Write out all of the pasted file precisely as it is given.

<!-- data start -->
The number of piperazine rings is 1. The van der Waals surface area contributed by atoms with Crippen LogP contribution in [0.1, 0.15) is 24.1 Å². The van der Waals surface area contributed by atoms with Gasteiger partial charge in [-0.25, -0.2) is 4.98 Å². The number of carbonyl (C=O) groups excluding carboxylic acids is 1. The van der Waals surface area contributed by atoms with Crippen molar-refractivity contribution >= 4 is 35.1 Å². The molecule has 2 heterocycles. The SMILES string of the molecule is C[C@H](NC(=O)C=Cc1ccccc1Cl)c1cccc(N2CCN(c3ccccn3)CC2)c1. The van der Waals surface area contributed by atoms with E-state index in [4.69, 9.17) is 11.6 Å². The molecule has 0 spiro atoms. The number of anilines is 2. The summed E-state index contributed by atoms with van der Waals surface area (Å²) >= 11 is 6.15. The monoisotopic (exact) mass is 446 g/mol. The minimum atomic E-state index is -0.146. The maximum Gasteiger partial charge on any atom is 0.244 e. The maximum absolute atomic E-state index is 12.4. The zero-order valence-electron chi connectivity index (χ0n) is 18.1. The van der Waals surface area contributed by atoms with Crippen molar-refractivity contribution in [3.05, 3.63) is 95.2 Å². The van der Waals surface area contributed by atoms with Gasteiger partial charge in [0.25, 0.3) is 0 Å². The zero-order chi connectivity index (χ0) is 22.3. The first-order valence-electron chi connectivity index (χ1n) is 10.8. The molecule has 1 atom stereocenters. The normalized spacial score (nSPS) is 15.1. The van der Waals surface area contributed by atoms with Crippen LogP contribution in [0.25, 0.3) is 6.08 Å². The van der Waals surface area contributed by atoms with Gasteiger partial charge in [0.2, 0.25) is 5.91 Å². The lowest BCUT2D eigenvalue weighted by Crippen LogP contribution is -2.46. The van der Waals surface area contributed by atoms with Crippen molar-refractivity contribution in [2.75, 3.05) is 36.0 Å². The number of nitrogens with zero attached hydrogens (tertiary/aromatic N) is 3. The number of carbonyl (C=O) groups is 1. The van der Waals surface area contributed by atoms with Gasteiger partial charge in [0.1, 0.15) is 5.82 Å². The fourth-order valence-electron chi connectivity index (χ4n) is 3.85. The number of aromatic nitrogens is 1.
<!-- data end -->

The number of piperazine rings is 1. The van der Waals surface area contributed by atoms with Crippen LogP contribution in [0.1, 0.15) is 24.1 Å². The van der Waals surface area contributed by atoms with Gasteiger partial charge in [-0.25, -0.2) is 4.98 Å². The number of carbonyl (C=O) groups excluding carboxylic acids is 1. The van der Waals surface area contributed by atoms with Crippen molar-refractivity contribution >= 4 is 35.1 Å². The molecule has 2 heterocycles. The SMILES string of the molecule is C[C@H](NC(=O)C=Cc1ccccc1Cl)c1cccc(N2CCN(c3ccccn3)CC2)c1. The van der Waals surface area contributed by atoms with E-state index in [4.69, 9.17) is 11.6 Å². The molecule has 0 spiro atoms. The number of anilines is 2. The summed E-state index contributed by atoms with van der Waals surface area (Å²) >= 11 is 6.15. The monoisotopic (exact) mass is 446 g/mol. The minimum atomic E-state index is -0.146. The maximum Gasteiger partial charge on any atom is 0.244 e. The maximum absolute atomic E-state index is 12.4. The zero-order valence-electron chi connectivity index (χ0n) is 18.1. The van der Waals surface area contributed by atoms with Crippen molar-refractivity contribution in [3.05, 3.63) is 95.2 Å². The van der Waals surface area contributed by atoms with Gasteiger partial charge in [0.25, 0.3) is 0 Å². The zero-order chi connectivity index (χ0) is 22.3. The first-order valence-electron chi connectivity index (χ1n) is 10.8. The molecule has 1 atom stereocenters. The normalized spacial score (nSPS) is 15.1. The van der Waals surface area contributed by atoms with Crippen LogP contribution in [0.25, 0.3) is 6.08 Å². The van der Waals surface area contributed by atoms with Gasteiger partial charge in [0.2, 0.25) is 5.91 Å². The lowest BCUT2D eigenvalue weighted by Crippen LogP contribution is -2.46. The van der Waals surface area contributed by atoms with Crippen molar-refractivity contribution in [2.75, 3.05) is 36.0 Å². The number of nitrogens with zero attached hydrogens (tertiary/aromatic N) is 3. The number of carbonyl (C=O) groups is 1. The van der Waals surface area contributed by atoms with Gasteiger partial charge in [0.1, 0.15) is 5.82 Å². The fourth-order valence-electron chi connectivity index (χ4n) is 3.85. The number of aromatic nitrogens is 1.